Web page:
FCC chair also thinks AT&T-Time Warner deal none of agency's business

Ajit Pai (FCC)
FCC Chairman Ajit Pai. Image: FCC

New FCC Chairman Ajit Pai said he too believes his agency won’t be reviewing the proposed $85 billion merger of AT&T and Time Warner Inc. Pai told the Wall Street Journal that, since the companies put together the deal so that no FCC licenses need to be transferred, the FCC won’t be involved.

The news from the FCC chair caused Time Warner’s stock to climb more than 1% today.

The apparent confirmation from Chairman Pai reinforces what AT&T and Time Warner have already said in regards to an FCC review. In an SEC filing last month, the companies indicated that an FCC review wouldn’t be necessary since no licenses would be transferred.

RELATED: AT&T anticipates skipping FCC review of Time Warner acquisition

The FCC licenses in question, which cover Time Warner businesses including HBO and CNN, cannot be transferred to AT&T without the FCC’s consent. By AT&T signaling that no license transfer will have to take place, it indicated that the companies can bypass the FCC’s public interest review altogether. That would mean the companies need only the Justice Department’s nod of approval to clear regulatory reviews.

Perhaps as a further measure to ensure the companies can dodge the strict scrutiny of an FCC review, Time Warner last week moved to sell off its FCC-regulated broadcast station in Atlanta. According to an FCC filing spotted by TVNewsCheck, broadcast group Meredith is buying the station for $70 million. As the report pointed out, Meredith has been operating the station through an agreement with Turner since 2011.

Seemingly out from under the public interest purview of the FCC, AT&T and Time Warner have been busy fending off questions from lawmakers who are concerned about the merger’s potential for deflating competition.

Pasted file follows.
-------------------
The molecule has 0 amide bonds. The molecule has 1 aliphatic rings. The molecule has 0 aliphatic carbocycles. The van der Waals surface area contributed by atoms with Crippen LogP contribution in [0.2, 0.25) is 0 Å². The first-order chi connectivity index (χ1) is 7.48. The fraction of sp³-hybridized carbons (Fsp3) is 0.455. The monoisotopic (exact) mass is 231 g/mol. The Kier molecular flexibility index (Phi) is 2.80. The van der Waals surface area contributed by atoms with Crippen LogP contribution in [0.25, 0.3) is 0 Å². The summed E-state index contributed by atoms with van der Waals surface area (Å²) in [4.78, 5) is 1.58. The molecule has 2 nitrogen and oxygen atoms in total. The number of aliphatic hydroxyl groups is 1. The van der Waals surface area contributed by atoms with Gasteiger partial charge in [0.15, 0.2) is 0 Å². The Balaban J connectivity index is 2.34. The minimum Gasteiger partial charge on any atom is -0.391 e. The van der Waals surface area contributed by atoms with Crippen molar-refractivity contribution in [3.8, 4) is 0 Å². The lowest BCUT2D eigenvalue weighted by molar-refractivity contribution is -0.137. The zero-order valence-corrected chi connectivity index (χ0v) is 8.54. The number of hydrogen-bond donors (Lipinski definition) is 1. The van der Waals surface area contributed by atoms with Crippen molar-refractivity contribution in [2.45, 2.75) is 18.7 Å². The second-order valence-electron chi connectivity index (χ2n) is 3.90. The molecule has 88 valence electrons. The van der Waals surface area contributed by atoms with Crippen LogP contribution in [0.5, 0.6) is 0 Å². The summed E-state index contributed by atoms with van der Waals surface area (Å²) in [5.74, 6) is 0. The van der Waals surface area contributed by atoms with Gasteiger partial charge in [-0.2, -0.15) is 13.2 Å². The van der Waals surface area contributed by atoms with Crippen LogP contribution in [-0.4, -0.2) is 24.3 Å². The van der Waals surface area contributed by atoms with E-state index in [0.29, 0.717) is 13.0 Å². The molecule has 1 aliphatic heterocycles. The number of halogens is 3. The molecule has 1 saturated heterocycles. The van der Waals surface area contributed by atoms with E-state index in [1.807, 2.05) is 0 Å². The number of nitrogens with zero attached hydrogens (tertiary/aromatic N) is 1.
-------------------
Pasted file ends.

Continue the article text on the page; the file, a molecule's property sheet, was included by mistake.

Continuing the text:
The companies last week wrote a letter to a group of Democratic senators to explain that the merger will better position them to compete on a nationwide basis with cable companies by offering more programming options at more attractive prices. AT&T noted DirecTV Now as an example of that, but promised there is more to come in terms of innovation and experimentation for video services.

RELATED: Senators push AT&T, Time Warner on how merger will serve public interest

In addition to outlining potential benefits for consumers, AT&T and Time Warner also claimed that their merger won’t affect competition because the companies “do not compete with each other in any significant respect.”

“This is a classic ‘vertical’ merger between two companies with complementary production and distribution assets. This merger thus presents none of the standard concerns raised by merger between competitors. Such ‘horizontal’ mergers trigger scrutiny in concentrated markets because, under certain conditions, the elimination of a competitor can lead to higher prices,” the companies wrote.